One-size-fits-all pantyhose is a trend that came and went. Why? No matter what they say, one size doesn’t fit all. When it comes to audio and video file formats, one size doesn’t fit all, either.
The movies and media that work on your Mac or PC do not necessarily work on your iPod, iPhone, or iPad without a file conversion. So, why doesn’t Apple give us a one-size-fits-all file format? Or, a tool that makes it happen?
Ask, And Ye Shall Receive (but not yet)!
Do you know how many audio and video file formats there are? Dozens. Even the more popular ones don’t all work on all browsers or all portable media devices.
If necessity is the mother of invention, it’s time to Think Different™ and make me a happy Mac mommy. Somebody. Please.
A long time ago, on a developer’s web site far far away, ReelBean was born—a Mac media converter and player app. One among many, and none of which make media file format converting an easy, seamless, painless process.
In other words, ReelBean converts audio and video file formats, one to another, with the end objective that a movie or song that plays on one device will, with some clicking and praying, play on the device you want it to play (on).
At first glance, ReelBean works as advertised. The player will play over four dozen different audio and video formats. File formats can be converted, one to another, with a click or two.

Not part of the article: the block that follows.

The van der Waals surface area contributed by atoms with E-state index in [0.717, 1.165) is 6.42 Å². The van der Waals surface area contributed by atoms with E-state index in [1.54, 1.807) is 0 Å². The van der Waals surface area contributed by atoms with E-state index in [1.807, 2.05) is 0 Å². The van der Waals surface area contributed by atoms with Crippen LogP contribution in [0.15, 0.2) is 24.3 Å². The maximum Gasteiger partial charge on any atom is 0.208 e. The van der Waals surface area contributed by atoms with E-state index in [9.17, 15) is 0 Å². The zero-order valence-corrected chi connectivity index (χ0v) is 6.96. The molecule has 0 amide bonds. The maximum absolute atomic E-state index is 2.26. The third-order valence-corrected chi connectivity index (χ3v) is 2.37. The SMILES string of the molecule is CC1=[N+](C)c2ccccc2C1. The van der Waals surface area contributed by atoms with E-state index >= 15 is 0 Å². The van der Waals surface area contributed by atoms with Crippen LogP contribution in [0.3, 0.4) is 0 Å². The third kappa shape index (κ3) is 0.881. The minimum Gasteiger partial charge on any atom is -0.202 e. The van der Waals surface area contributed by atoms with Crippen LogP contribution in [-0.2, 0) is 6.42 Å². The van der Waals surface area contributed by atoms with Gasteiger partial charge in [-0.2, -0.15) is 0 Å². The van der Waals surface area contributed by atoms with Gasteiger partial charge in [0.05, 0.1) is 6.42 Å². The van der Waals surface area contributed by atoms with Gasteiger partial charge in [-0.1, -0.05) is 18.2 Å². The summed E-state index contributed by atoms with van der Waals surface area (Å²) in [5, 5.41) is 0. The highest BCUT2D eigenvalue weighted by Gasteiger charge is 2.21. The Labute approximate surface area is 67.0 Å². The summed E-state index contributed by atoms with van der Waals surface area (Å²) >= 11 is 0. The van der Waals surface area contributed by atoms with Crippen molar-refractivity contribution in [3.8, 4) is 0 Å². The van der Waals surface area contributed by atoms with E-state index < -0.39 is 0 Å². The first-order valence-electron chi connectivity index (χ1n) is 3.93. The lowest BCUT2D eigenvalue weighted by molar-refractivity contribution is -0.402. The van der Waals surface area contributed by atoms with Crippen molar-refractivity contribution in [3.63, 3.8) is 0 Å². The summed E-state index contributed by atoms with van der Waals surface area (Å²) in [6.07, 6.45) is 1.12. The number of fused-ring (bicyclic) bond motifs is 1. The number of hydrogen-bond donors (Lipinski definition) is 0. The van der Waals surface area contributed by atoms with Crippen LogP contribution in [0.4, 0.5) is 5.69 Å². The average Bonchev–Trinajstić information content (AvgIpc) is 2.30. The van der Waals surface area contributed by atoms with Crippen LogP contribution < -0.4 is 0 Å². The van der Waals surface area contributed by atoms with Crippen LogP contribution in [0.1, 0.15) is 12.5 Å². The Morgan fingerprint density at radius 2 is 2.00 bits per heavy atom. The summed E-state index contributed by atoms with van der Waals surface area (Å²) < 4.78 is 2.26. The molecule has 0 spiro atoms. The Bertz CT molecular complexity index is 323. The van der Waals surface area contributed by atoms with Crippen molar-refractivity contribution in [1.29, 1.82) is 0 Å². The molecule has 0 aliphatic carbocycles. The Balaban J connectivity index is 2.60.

That includes popular file formats such as MP3, QuickTime, AAC, WAV, AVI, H.264, MPEG-4, AU, DV, FLC, Windows Media Video, FLV, DivX, and more. Also, ReelBean makes it easy to convert files from your Mac so they’ll play on your iPod, AppleTV, iPhone or iPad, and other portable devices.
As player converters go, this one is straightforward to use, but comes with an attached string or two. Tools on the Toolbar are self explanatory at the basic level, but some can get complicated quickly.
Functions include options to extract audio and video tracks and save them as new files. Video frames can be saved as images. Audio tracks can be added to videos.
ReelBean plays DVDs, plays streaming videos from online sources, provides QuickTime-like editing controls, records audio clips, and even adds annotations to videos.
In other words, this sounds just like the inexpensive Mac app you need to overcome the plethora of audio and video file format craziness that has infected all the major media devices for years.
ReelBean is actually easy to use, has a nominal price tag, comes with both video and audio tweaking tools, and works as try-before-you-buy—except for the file conversion. Basically, you can dink around with it, but you have to buy it before you can see how well it converts media files.
Clicking on a few of the tools returns a pop up warning that the tools are only available in the Pro version (the one you pay money to use). Hello? That’s crippleware. Easy to use, yes. But crippleware, nonetheless. That said, the Pro version opens all the functions you wanted to try out before shelling out your hard-earned cash.
Are there alternatives? As it turns out, plenty, but each with a caveat or two. Or three. For ripping DVDs, HandBrake is king. Permute is easier to use than ReelBean, costs a penny less, does less, is available on the Mac App Store, too, and has a try-before-you-buy option. iFFmpeg also converts audio and video files from this to that and back, but requires a copy of the free FFmpeg app, which is totally for geeks, and not for the rest of us.
Confused yet? See? One size doesn’t fit all. Really. It doesn’t.